According to a patent published yesterday by the U.S. Patent & Trademark Office, Apple is looking to improve the performance of the speakerphones for iOS devices.
The patent reveals that Apple may change the position of the speakerphones (which are currently at the bottom, next to the dock connector) to improve its performance, even when the iPhone or iPad is docked.
iPhone 4S comes with improved speakerphones, probably to ensure that the experience with Apple’s personal assistant Siri is crystal clear, but as you would expect, Apple looks to further improve performance of the speakerphones for future iPhone and iPad models.
Technically speaking, Apple’s invention relates to a speaker having a frame, a sound radiating surface, and a suspension that couples the sound radiating surface to the frame to allow substantially vertical movement of the sound radiating surface relative to the frame. A horizontal former is coupled to the sound radiating surface. The former extends substantially horizontally outward of a peripheral portion of the sound radiating surface, to a peripheral portion that is separate from the suspension. A coil is coupled to the peripheral portion of the horizontal former. This enables the mounting location of the coil to move further outward, thereby substantially increasing the size or area that is spanned by the coil. As a result, a larger coil and magnet assembly is realized, while maintaining the same piston area of the sound radiating surface. This enables the design of a speaker that has a relatively small piston area, for use in relatively small back volume enclosures, but that may have improved performance.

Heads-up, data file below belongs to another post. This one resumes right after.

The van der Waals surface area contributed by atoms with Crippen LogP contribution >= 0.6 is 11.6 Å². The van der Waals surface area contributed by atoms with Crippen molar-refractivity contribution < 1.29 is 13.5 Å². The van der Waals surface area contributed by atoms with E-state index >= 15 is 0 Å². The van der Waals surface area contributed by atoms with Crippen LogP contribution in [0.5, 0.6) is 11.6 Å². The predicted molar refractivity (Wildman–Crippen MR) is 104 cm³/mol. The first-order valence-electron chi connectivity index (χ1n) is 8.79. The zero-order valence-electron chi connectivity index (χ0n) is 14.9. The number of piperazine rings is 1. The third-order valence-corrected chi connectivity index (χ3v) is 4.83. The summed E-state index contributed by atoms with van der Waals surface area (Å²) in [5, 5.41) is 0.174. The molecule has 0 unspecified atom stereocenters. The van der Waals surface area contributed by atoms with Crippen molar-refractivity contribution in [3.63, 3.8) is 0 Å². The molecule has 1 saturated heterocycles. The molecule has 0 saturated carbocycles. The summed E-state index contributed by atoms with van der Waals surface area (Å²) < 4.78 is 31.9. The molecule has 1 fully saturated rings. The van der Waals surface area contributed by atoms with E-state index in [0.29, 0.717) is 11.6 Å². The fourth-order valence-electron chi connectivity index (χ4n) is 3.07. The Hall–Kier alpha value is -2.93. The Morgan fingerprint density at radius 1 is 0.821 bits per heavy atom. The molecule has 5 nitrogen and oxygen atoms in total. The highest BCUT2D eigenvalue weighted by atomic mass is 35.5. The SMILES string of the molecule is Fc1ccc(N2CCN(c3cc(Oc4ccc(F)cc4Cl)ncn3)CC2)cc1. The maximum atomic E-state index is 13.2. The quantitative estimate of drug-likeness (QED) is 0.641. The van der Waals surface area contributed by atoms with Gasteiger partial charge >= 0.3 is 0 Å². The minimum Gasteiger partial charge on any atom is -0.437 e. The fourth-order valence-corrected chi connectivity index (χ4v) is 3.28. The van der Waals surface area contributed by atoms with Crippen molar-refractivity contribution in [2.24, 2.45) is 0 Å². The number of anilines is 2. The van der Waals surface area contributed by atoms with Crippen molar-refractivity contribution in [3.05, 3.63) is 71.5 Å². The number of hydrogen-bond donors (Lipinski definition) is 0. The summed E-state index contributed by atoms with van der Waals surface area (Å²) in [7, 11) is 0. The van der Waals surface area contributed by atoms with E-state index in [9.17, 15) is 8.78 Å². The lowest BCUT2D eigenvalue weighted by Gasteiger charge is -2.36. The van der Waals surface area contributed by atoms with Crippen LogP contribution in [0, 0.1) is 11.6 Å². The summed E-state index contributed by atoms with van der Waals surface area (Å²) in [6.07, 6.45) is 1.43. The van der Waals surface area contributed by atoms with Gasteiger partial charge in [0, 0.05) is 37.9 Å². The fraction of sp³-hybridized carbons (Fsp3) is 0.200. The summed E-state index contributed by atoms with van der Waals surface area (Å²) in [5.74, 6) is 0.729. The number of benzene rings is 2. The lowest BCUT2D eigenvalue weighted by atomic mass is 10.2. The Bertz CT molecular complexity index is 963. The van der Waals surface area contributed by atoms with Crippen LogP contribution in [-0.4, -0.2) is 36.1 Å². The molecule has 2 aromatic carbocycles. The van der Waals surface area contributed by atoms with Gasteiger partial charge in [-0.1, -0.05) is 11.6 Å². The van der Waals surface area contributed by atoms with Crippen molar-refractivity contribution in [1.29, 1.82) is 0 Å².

The patent is filled with technical jargon and doesn’t mention any specific benefits to consumers, but as we mentioned earlier, the new position of the speakerphone could provide superior sound, even when docked.
It is important to note that Apple’s patent applications generally reveals a very wide-range of possibilities but might never see the light of day, though its always interesting to get a glimpse of Apple’s recent research effort.
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